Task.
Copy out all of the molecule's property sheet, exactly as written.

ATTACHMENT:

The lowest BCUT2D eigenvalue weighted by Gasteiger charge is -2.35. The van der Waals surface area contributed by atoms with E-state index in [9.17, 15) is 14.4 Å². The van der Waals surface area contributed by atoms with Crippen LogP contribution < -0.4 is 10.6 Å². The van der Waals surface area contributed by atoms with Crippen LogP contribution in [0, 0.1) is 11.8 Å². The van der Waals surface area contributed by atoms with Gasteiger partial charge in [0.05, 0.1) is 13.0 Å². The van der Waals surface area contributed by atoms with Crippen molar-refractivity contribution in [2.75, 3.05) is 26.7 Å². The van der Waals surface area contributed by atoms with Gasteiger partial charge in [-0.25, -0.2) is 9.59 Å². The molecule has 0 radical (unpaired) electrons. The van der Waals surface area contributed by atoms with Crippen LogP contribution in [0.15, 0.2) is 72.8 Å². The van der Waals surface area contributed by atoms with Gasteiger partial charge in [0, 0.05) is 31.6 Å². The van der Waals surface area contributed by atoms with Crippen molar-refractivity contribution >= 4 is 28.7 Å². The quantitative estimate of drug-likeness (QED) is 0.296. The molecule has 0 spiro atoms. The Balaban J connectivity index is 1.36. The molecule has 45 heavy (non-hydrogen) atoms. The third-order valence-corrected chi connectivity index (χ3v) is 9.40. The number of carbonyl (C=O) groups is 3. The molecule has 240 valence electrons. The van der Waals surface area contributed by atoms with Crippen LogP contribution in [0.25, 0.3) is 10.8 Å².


The lowest BCUT2D eigenvalue weighted by Gasteiger charge is -2.35. The van der Waals surface area contributed by atoms with E-state index in [9.17, 15) is 14.4 Å². The van der Waals surface area contributed by atoms with Crippen LogP contribution < -0.4 is 10.6 Å². The van der Waals surface area contributed by atoms with Crippen LogP contribution in [0, 0.1) is 11.8 Å². The van der Waals surface area contributed by atoms with Gasteiger partial charge in [0.05, 0.1) is 13.0 Å². The van der Waals surface area contributed by atoms with Crippen molar-refractivity contribution in [2.75, 3.05) is 26.7 Å². The van der Waals surface area contributed by atoms with Gasteiger partial charge in [-0.25, -0.2) is 9.59 Å². The molecule has 0 radical (unpaired) electrons. The van der Waals surface area contributed by atoms with Crippen LogP contribution in [0.15, 0.2) is 72.8 Å². The van der Waals surface area contributed by atoms with Gasteiger partial charge in [0, 0.05) is 31.6 Å². The van der Waals surface area contributed by atoms with Crippen molar-refractivity contribution >= 4 is 28.7 Å². The quantitative estimate of drug-likeness (QED) is 0.296. The molecule has 0 spiro atoms. The Balaban J connectivity index is 1.36. The molecule has 45 heavy (non-hydrogen) atoms. The third-order valence-corrected chi connectivity index (χ3v) is 9.40. The number of carbonyl (C=O) groups is 3. The molecule has 240 valence electrons. The van der Waals surface area contributed by atoms with Crippen LogP contribution in [0.25, 0.3) is 10.8 Å².